by Magill Weber
It’s almost unfathomable to those who have not been to Phoenix, Arizona, but we have water here. A lot more water than you might imagine. Each year, on the third Saturday in January, every Phoenix birder who can walk more than five feet gets dragged out of bed to cover every single one of these urban and suburban ponds, some barely bigger than a puddle. Permission is wrangled from hundreds of golf course superintendents, gated community homeowners associations, and other private landowners. Birders ogle waterfowl that bred on a remote prairie pothole in Saskatchewan now sitting at arm’s length next to a parking lot. For most of these ponds, you definitely don’t even need binoculars, let alone a scope.
Last year’s Greater Phoenix Aquatic Waterfowl Survey tallied more than 62,000 waterfowl and other water-related birds. Not bad for an urban area, let alone one in a desert. Over the years, the survey has produced some notable finds, including Pacific Loon, Long-tailed Duck, all three possible scoters, and Maricopa County’s first record of Least Grebe, found in a pond the size of a large Jacuzzi tub behind a suburban retirement condo complex. Every year survey bragging rights go to whomever can find one of a handful of Eurasian Wigeons that inevitably turn up with the almost 20,000 American Wigeons counted each year.
This year, as per usual, I got up at 5:30am to cover Tempe Town Lake, a man-made concrete pipe of water wedged between two major freeways, the Arizona State University football stadium, and North America’s tenth busiest airport. Tempe Town Lake is my regular patch, and I cover it by boat four times a week, mostly while I’m coaching rowing.
Right on cue for the start of the count, the three resident Brown Pelicans soared past our fleet of rowing shells. These directionally challenged birds blew in on a summer monsoon storm in September of 2013 as first summer juvies, and have hung around since that time. At the lake’s East Dam where most of the waterfowl like to hide, I added a few dabblers, a trio of Western Grebes, and a small raft of Ruddy Ducks and Eared Grebes, along with a large flight of Neotropic Cormorants. Neotropics were formally locally rare, but in recent years, a large colony at a private water company recharge pond in suburban Chandler is cranking out multiple nest cycles a year, and Tempe Town Lake is a popular foraging spot for the colony several miles distant. A Spotted Sandpiper and several Least Sandpipers rounded out the lake tally.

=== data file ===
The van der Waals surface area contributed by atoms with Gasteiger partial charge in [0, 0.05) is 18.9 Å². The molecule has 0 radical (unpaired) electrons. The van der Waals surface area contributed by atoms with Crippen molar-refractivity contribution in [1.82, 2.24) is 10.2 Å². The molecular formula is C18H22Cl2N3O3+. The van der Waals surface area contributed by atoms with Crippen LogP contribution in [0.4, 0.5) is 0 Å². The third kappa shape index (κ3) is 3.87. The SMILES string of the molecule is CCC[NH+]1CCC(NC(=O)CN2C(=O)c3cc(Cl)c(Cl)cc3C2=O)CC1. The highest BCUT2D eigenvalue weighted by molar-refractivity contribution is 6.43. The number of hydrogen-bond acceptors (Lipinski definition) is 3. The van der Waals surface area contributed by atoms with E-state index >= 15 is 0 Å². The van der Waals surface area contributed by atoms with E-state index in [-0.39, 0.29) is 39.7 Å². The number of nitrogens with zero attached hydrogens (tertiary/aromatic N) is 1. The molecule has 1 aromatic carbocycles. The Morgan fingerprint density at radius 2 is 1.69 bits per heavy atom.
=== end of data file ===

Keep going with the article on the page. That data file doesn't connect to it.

After Tempe Town Lake, I headed to Encanto Park, just north of downtown Phoenix. The number of eBird reports from Encanto Park has skyrocketed since 2012 when the Rosy-faced Lovebird was added to the American Birding Association (ABA) list, and has since become a mandatory stop for any visiting birder. Saturday afternoons at Encanto Park are a classic urban birding experience—dodging loose dogs and stray children while a substantial number of the Phoenix area’s 4.3 million other residents enjoy giant birthday parties featuring mariachi bands and inflatable bouncy houses for the kids. The lovebirds seem to love it as much as their native Namibia. Along with the ubiquitous Rosy-faced Lovebirds and no less than six rental bouncy castles, this afternoon’s tally included 64 Ring-necked Ducks, some Mallards, a Pied-billed Grebe and 32 members of a growing resident flock of moffitti Canada Geese. A wintering Lewis’s Woodpecker on a palm tree in the parking lot and a pair of Harris’s Hawks flying around were nice birds for the middle of the city.
I finished the survey off with stops at two golf courses, where I added a few Ring-necked Ducks, some American Wigeon, Mallards, a few Pied-billed Grebes, and a surprising male Canvasback. The last stop of the day was the pond at Steele Indian School Park, which had a female Common Goldeneye (another great find for a downtown park), a single Ruddy Duck, some Ring-neckeds, Northern Pintail, American Wigeons, and one odd molting male Northern Shoveler.
My hot streak with the survey continued—for the ninth year in a row, I found no Eurasian Wigeons.
Magill Weber lives and birds in downtown Phoenix, Arizona. Her favorite bird is the American Dipper, and if one turns up in Phoenix, she will declare the Urban Birding Challenge officially won.